Related chapters from BP7e: Chapter 14: Biological Rhythms, Sleep, and Dreaming
Related chapters from MM:Chapter 10: Biological Rhythms and Sleep
Link ID: 9090 - Posted: 06.24.2010

PORTLAND, Ore. – Research conducted at Oregon Health & Science University suggests that contrary to popular belief, the body has more than one "body clock." The previously known master body clock resides in a part of the brain called the suprachiasmatic nucleus (SCN). Researchers at OHSU's Oregon National Primate Research Center (ONPRC) have now revealed the existence of a secondary clock-like mechanism associated with the adrenal gland. The research also suggests a high likelihood that additional clocks exist in the body. The study results are printed in the current edition of the journal Molecular Endocrinology. "We're all familiar with the idea that the body has a master clock that controls sleep-wake cycles. In fact, most of us have witnessed the impacts of this clock in the form of jet lag where it takes the body a number of days to adjust to a new time schedule following a long flight," explained Henryk Urbanski, Ph.D., senior author of the study and a senior scientist at ONPRC. "Our latest research suggests that a separate but likely related clock resides in the adrenal gland. The adrenal gland is involved in several important body functions, such as body temperature regulation, metabolism, mood, stress response and reproduction. The research also suggests that other peripheral clocks reside throughout the body and that these clocks are perhaps interconnected." To conduct the research, scientists studied adrenal gland function in rhesus macaque monkeys which is very similar to human adrenal gland function. Specifically, researchers measured gene expression in the adrenal gland of monkeys during a 24-hour period (six times a day, four-hour intervals).

Related chapters from BP7e: Chapter 14: Biological Rhythms, Sleep, and Dreaming
Related chapters from MM:Chapter 10: Biological Rhythms and Sleep
Link ID: 8948 - Posted: 06.24.2010

Gaia Vince Reindeer have a body clock that does not rely on a 24-hour day/night light cycle, according to Norwegian researchers. It may explain how they stay awake to carry out their Christmas duties. Instead, the herbivores’ stomachs seem to keep their body clocks ticking along. Karl-Arne Stokkan at the University of Tromsø, and colleagues, logged the festive animals’ movements every 10 minutes for a year using a radio transmitter device embedded in collars around the reindeers’ necks. The collars were placed on 12 reindeer – six who roamed a mountainous region of mainland Norway at a latitude of 70° North, and six found in the more-northerly Arctic archipelago of Svalbard (78° N). Winter in these regions is unyieldingly dark, while in summer the Sun does not set. Spring and autumn provide just a few weeks of night/day cycles. In the absence of light stimuli humans, like most mammals, naturally revert to a 6 to 8-hour sleep pattern due to an inbuilt circadian rhythm. © Copyright Reed Business Information Ltd

Related chapters from BP7e: Chapter 14: Biological Rhythms, Sleep, and Dreaming
Related chapters from MM:Chapter 10: Biological Rhythms and Sleep
Link ID: 8330 - Posted: 06.24.2010

Temperature triggers significant changes in the expression of specific clock genes. The biological clock controls the circadian rhythms of a wide range of physiological and behavioral processes, from fluctuating hormone levels to sleep–wake cycles and feeding patterns. While it's well known that circadian clock elements sense and respond to light cycles, much less is known about how daily temperature cycles affect the clock's timing mechanism in vertebrates. In the open-access journal PLoS Biology, Kajori Lahiri, Nicholas Foulkes, and their colleagues study temperature related responses at the genetic and molecular level in zebrafish. This genetically tractable model organism is especially suited to this task because adults, larvae, and even embryos can tolerate a wide range of core body temperatures (being cold-blooded animals) that can be manipulated simply by changing the water temperature. Temperature variations of as little as 2 ºC (35.6 ºF) can reset the zebrafish clock, Lahiri et al. show, and precise shifts in temperature trigger significant changes in the expression of specific clock genes. More explicitly, clock genes per4, cry2a, cry3, and clock1 showed rhythmic expression under temperature cycles when animals were raised in the dark, and the expression profiles during the high temperature phase matched those seen during a light phase when animals experienced light-dark cycles.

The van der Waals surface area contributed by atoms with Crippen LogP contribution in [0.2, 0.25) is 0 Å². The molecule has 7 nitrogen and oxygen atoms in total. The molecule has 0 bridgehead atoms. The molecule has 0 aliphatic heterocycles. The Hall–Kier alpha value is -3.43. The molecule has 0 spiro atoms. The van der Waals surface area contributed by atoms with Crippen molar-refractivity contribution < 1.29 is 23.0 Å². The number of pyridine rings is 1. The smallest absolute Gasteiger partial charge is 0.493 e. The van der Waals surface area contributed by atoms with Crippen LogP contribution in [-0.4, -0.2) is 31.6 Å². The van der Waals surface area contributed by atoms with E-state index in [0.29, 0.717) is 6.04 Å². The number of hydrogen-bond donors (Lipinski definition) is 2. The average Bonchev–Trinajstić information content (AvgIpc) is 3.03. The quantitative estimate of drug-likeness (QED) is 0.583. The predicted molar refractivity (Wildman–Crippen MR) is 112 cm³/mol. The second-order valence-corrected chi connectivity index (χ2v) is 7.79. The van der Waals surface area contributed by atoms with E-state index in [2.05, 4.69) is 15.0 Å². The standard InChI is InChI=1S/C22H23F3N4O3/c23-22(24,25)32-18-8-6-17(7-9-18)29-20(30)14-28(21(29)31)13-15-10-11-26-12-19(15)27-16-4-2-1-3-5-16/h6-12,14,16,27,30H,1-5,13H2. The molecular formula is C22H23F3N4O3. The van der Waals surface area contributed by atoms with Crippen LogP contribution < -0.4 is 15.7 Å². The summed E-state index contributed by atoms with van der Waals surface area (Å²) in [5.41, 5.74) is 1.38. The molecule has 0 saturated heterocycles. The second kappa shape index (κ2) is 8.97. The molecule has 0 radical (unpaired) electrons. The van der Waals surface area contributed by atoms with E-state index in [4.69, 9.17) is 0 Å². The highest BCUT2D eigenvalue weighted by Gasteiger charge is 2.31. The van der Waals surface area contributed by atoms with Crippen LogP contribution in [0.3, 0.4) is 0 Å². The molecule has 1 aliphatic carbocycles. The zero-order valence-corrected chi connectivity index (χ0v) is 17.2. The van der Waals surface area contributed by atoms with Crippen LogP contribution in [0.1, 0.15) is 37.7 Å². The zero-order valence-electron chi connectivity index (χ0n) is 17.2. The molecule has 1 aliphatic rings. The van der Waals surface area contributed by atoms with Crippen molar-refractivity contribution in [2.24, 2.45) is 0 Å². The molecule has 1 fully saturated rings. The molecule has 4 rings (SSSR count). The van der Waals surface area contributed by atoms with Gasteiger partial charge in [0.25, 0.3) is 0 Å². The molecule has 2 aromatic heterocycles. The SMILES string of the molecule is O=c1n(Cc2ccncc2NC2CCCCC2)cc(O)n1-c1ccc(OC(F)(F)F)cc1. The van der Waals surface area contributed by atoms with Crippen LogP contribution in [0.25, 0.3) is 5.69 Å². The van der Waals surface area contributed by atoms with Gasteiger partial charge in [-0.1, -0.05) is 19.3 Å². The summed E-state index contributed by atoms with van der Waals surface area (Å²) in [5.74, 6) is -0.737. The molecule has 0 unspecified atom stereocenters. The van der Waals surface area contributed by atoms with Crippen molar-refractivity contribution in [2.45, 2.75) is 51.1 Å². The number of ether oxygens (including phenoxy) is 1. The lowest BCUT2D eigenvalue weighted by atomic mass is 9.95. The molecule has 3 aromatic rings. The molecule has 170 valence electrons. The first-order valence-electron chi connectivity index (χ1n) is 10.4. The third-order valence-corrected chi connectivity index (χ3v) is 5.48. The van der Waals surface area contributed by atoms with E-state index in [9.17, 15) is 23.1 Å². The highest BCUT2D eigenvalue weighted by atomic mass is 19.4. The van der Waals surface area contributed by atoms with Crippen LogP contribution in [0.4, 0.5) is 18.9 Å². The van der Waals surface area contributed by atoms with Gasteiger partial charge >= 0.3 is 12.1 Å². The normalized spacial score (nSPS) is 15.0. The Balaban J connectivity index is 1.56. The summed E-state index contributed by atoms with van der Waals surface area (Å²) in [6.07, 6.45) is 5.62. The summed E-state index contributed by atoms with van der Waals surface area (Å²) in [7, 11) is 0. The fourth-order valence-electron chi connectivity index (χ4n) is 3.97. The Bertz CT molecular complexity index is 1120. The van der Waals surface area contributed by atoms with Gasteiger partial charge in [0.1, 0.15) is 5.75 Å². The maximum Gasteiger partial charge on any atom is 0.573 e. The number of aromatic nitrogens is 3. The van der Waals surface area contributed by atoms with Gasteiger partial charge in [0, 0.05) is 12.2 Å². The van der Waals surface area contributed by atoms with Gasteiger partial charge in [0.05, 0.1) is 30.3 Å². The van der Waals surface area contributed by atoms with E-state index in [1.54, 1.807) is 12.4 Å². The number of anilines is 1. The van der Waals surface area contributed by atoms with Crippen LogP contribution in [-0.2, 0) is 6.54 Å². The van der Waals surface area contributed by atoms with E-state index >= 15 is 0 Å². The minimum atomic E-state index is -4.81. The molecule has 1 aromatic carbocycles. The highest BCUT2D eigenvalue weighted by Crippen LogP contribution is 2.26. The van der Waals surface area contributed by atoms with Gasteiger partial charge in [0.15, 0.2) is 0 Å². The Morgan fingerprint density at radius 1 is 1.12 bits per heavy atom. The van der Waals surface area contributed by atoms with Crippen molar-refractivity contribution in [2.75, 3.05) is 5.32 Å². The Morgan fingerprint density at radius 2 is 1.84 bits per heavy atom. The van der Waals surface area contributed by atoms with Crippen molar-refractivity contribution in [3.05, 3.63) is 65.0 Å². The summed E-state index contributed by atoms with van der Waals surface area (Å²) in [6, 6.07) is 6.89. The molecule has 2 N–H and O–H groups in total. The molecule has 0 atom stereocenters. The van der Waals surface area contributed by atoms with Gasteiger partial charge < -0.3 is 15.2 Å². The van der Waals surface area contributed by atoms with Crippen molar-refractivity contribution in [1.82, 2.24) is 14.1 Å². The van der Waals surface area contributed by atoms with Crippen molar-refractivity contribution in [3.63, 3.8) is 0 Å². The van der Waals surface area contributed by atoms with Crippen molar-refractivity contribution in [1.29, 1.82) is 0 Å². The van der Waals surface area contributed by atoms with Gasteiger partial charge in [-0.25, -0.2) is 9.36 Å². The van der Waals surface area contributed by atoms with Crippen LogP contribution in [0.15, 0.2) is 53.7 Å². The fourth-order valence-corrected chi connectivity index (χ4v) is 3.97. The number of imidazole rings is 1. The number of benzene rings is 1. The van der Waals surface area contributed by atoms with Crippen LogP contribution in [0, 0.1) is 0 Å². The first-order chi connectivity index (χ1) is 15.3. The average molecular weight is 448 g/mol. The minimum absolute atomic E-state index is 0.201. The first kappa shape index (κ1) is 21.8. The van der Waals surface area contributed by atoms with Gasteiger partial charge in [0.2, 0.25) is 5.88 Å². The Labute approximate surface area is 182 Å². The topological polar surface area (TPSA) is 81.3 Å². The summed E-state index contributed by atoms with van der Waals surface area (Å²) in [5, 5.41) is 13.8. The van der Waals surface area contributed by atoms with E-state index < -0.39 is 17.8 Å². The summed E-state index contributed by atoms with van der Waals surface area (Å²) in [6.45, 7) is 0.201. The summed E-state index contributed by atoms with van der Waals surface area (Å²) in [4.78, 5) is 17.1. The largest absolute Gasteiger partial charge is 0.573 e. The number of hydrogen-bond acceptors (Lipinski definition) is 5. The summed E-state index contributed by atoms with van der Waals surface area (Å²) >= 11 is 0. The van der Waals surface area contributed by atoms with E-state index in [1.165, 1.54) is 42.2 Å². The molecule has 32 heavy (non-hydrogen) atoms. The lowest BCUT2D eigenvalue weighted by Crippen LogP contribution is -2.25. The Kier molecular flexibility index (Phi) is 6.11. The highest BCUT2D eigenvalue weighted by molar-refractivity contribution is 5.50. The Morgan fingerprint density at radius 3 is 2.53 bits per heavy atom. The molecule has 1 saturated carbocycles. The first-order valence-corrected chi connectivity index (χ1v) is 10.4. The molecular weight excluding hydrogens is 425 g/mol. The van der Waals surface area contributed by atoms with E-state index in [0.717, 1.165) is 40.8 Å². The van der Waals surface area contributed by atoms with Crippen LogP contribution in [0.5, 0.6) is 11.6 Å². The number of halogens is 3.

Related chapters from BP7e: Chapter 14: Biological Rhythms, Sleep, and Dreaming
Related chapters from MM:Chapter 10: Biological Rhythms and Sleep
Link ID: 7958 - Posted: 06.24.2010

COLUMBUS , Ohio –- The brains of one species of mouse actually shrink during the winter, causing the mice to have more difficulty with some types of learning, a new study found. The results showed that, during the short days of winter, white-footed mice had impaired spatial memory – the mental map that helps them remember important places in their environment. This is one of the first studies to show seasonal changes in the structure and the functioning of brains of mammals, said Randy Nelson, co-author of the study and professor of psychology and neuroscience at Ohio State University. The changes in the brain may help the mice conserve energy to survive during the cold winter season when food is scarce and conditions are harsh. “The brain uses a lot of energy relative to its weight,” Nelson said. “Like many mammals, mice need to reduce their energy costs during winter, and the brain is a good place to do that.” And while there are obviously many differences between mice and humans, studies like this may one day help researchers gain insight into seasonal brain dysfunctions in humans such as seasonal affective disorder, Nelson said. Nelson conducted the study with Leah Pyter, a graduate student in neuroscience at Ohio State , and Brenda Reader, an undergraduate psychology major at Ohio State . The findings were published in the May 4 issue of the Journal of Neuroscience.